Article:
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A Million Miles in a Thousand Years (Book Review)

Updated on November 26, 2012
Book Cover
Book Cover
5 stars for A Million Miles in a Thousand Years by Donald Miller

In Donald Miller's A Million Miles in a Thousand Years: What I Learned While Editing My Life the author takes the topic of how to live a meaningful life. Miller wrote a popular autobiographical book called Blue Like Jazz a number of years ago and was approached by a producer to turn the book into a fictionalized movie based on the book. In the process of editing and writing the screenplay Miller is challenged to understand what makes a good story that people will enjoy and understands the leap that, which he wrote a good book, he wasn't telling or living a good story.

Miller, takes on the effort to understand the components of storytelling and explains how they apply to living a life that is a good story rather than just telling a good story. He recognizes his life is his story, and although a successfully author and speaker, his life isn't compelling; he is wasting his time on trivial things like making up stories rather than living an extraordinary story.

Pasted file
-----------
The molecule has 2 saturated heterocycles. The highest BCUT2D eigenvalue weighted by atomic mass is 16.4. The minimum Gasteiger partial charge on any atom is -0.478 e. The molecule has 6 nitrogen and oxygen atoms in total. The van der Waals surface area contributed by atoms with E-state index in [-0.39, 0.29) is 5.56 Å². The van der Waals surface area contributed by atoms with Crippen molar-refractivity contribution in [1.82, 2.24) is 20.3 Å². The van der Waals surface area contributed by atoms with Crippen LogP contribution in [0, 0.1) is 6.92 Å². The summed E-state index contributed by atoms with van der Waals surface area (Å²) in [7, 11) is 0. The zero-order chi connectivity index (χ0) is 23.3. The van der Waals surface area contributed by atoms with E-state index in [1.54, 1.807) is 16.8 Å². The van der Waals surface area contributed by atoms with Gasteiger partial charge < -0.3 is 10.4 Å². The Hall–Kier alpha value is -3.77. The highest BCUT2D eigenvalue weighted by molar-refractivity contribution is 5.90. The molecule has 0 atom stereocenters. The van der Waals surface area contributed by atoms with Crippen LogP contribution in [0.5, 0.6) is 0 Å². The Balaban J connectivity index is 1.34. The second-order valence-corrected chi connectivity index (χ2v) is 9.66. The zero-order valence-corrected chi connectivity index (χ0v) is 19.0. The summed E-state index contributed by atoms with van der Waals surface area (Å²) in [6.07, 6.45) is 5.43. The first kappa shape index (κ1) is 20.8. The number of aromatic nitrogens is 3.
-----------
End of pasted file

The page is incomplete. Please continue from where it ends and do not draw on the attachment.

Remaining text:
Upon the realization that he needs to make his life extraordinary he leads us into how he changed his own story to make it better. From a grueling trip to Machu Picho to impress a girl, to a cross country bicycle trip, and finally the eclectic cast of real world characters that he begins to surround himself with the story changes for the better and becomes an inspiration to live a different story.

At the heart of Miller's wisdom is living takes action not desire. Our happiness takes action not desire. He spent his life drifting, like many do, wishing for a better story and inventing a better story in his head and writing them for others to ready but he didn't really understand what it is was to live. If we want to have of life of meaning we need to live and take responsibility for our life—we can't expect others to fill a void.

This is a book about Christian spirituality but it isn't preachy. Miller takes on the topics with Christian views of God but recognizes the flaws of man and our free will within God's plan. I wouldn't consider this a traditional self-help book but rather an autobiographical story that explains how the author found meaning and improved his life. For me it was an inspiration to try to live a more meaningful life.


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    • B. Leekley profile image

      Brian Leekley 5 years ago from Kalamazoo, Michigan, USA

      Sounds like an interesting book. Thanks for reviewing it.